David Ayer keeps explaining away The Joker
For a character that is in SUICIDE SQUAD for only about seven minutes of total screen time, there is a lot of attention being paid to various details of Jared Leto's Joker. It doesn't matter that we are sure to get more Joker as the DC Extended Universe plays on, be it in JUSTICE LEAGUE or a solo Batman movie or whatever other titles Warner Bros. is going to add to their slate for the next few years. Fans have questions about different things pertaining to the Joker, and that means the answers to come will explain away plenty of things we could be learning about the character along the way.
In fact, this is one of the problems that fan culture has right now is a feeling of entitlement to know everything right now. There is no patience anymore to let stories play out, to let details be revealed along the way. No... we want what we want, and we want it now. As a result, that leads to storytellers and filmmakers and studios trying to placate fan bases in order to keep them happy at all times, and now we have a disintegration of a system that once let us use our imaginations to fill in the blanks or that made us sit and wait until the story found the right time to reveal things to us.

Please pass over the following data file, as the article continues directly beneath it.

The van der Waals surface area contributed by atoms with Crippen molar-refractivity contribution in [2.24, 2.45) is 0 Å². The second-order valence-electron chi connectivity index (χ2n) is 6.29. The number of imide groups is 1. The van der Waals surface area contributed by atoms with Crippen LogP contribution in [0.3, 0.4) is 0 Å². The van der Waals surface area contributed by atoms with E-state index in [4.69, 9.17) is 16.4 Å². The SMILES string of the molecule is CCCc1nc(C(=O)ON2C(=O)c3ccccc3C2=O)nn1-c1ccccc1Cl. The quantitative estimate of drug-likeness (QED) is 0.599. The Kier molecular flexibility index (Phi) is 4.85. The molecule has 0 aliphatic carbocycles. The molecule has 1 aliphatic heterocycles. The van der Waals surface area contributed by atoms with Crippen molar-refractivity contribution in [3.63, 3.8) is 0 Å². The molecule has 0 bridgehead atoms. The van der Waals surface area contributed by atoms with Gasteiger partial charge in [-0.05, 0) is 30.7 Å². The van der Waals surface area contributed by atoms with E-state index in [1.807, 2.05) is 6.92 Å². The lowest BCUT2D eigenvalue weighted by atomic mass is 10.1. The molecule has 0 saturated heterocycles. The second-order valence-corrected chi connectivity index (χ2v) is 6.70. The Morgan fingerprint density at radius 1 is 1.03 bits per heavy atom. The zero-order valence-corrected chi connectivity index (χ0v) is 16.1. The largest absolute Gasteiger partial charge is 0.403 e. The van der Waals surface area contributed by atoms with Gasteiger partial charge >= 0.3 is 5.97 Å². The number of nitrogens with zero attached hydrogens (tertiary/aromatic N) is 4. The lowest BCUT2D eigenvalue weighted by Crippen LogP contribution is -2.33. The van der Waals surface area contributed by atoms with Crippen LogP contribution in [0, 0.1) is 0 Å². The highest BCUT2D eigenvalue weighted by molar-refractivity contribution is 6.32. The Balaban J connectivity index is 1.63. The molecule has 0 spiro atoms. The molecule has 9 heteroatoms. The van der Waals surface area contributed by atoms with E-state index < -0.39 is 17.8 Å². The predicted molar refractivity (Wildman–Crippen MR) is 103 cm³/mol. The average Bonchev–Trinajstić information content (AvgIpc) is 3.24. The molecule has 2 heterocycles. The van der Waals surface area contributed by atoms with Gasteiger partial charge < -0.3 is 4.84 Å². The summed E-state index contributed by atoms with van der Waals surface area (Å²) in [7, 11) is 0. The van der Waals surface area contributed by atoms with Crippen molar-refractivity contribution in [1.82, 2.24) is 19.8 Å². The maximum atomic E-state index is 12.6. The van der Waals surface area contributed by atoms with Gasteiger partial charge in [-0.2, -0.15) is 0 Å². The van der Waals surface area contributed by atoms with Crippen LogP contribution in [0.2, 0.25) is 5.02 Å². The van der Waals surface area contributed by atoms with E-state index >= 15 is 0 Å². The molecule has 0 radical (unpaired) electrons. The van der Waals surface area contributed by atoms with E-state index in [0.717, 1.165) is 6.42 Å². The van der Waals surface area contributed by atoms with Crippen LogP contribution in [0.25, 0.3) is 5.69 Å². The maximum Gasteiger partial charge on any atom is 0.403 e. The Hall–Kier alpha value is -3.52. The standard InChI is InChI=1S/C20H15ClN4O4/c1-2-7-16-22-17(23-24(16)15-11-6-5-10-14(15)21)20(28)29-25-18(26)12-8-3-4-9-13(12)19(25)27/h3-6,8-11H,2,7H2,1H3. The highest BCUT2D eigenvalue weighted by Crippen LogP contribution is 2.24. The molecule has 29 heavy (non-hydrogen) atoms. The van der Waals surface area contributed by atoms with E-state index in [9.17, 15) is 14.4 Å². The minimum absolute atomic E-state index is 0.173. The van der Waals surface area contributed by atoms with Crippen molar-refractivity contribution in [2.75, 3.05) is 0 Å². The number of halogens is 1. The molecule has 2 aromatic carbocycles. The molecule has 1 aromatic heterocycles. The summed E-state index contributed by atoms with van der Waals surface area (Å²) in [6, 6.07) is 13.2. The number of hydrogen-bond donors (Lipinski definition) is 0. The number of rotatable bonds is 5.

David Ayer, in speaking to Empire, has gone into detail about why the Joker has a "Damaged" tattoo on his forehead and why he's sporting a grill... as if we really needed to know that now. But people have been asking about them relentlessly, so we're going to find out regardless.
"This is sort of my personal thing and maybe less about a larger connection. But Joker killed Robin and Batman basically smashes his teeth out and locks him up in Arkham Asylum. It’s in the asylum where Joker would have done the ‘damaged’ tattoo as a message to Batman saying, 'You’ve damaged me. I was so beautiful before and now you’ve destroyed my face.' That’s where the grill comes from."
The more you know, I guess...
Now wouldn't that have been something much cooler to see in a movie, in order to learn about the pain the Joker has caused for Batman with his loss and the Bat's methods for trying to treat it rather than being told in this manner? Of course it would have. Showing is always better than telling, but that's what a lack of patience and a sense of entitlement will get you. But what's the point of a movie taking time to feature what might be an important moment in us understanding the Batman-Joker relationship in this DCEU if we already know about it?
Good things come to those who wait... This might have been one of them had we been able to do that.
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